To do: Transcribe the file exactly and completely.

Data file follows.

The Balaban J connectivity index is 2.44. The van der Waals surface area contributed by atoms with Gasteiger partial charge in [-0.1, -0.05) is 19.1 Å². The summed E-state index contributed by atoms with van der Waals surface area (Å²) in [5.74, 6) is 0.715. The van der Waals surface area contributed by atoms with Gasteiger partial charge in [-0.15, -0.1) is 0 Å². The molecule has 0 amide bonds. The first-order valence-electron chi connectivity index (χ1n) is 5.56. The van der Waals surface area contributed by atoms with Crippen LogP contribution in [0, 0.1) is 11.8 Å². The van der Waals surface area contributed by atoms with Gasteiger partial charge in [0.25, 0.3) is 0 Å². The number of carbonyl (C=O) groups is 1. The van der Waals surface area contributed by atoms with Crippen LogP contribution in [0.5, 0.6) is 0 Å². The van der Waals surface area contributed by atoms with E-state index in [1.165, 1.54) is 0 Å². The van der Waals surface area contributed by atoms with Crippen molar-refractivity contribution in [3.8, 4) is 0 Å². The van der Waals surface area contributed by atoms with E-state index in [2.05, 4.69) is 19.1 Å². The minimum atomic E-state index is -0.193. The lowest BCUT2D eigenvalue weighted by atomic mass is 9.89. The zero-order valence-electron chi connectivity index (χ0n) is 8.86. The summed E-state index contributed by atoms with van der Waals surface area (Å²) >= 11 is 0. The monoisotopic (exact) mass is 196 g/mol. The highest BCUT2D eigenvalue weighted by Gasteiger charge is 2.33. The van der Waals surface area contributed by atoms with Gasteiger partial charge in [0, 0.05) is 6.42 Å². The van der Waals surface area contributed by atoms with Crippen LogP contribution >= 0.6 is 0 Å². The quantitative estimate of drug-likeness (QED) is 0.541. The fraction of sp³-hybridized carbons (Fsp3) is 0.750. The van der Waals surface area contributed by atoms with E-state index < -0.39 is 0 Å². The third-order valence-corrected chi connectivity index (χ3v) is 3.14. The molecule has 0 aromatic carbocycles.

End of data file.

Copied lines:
The Balaban J connectivity index is 2.44. The van der Waals surface area contributed by atoms with Gasteiger partial charge in [-0.1, -0.05) is 19.1 Å². The summed E-state index contributed by atoms with van der Waals surface area (Å²) in [5.74, 6) is 0.715. The van der Waals surface area contributed by atoms with Gasteiger partial charge in [-0.15, -0.1) is 0 Å². The molecule has 0 amide bonds. The first-order valence-electron chi connectivity index (χ1n) is 5.56. The van der Waals surface area contributed by atoms with Crippen LogP contribution in [0, 0.1) is 11.8 Å². The van der Waals surface area contributed by atoms with Gasteiger partial charge in [0.25, 0.3) is 0 Å². The number of carbonyl (C=O) groups is 1. The van der Waals surface area contributed by atoms with Crippen LogP contribution in [0.5, 0.6) is 0 Å². The van der Waals surface area contributed by atoms with E-state index in [1.165, 1.54) is 0 Å². The van der Waals surface area contributed by atoms with Crippen molar-refractivity contribution in [3.8, 4) is 0 Å². The van der Waals surface area contributed by atoms with E-state index in [2.05, 4.69) is 19.1 Å². The minimum atomic E-state index is -0.193. The lowest BCUT2D eigenvalue weighted by atomic mass is 9.89. The zero-order valence-electron chi connectivity index (χ0n) is 8.86. The summed E-state index contributed by atoms with van der Waals surface area (Å²) >= 11 is 0. The monoisotopic (exact) mass is 196 g/mol. The highest BCUT2D eigenvalue weighted by Gasteiger charge is 2.33. The van der Waals surface area contributed by atoms with Gasteiger partial charge in [0, 0.05) is 6.42 Å². The van der Waals surface area contributed by atoms with Crippen LogP contribution >= 0.6 is 0 Å². The quantitative estimate of drug-likeness (QED) is 0.541. The fraction of sp³-hybridized carbons (Fsp3) is 0.750. The van der Waals surface area contributed by atoms with E-state index < -0.39 is 0 Å². The third-order valence-corrected chi connectivity index (χ3v) is 3.14. The molecule has 0 aromatic carbocycles.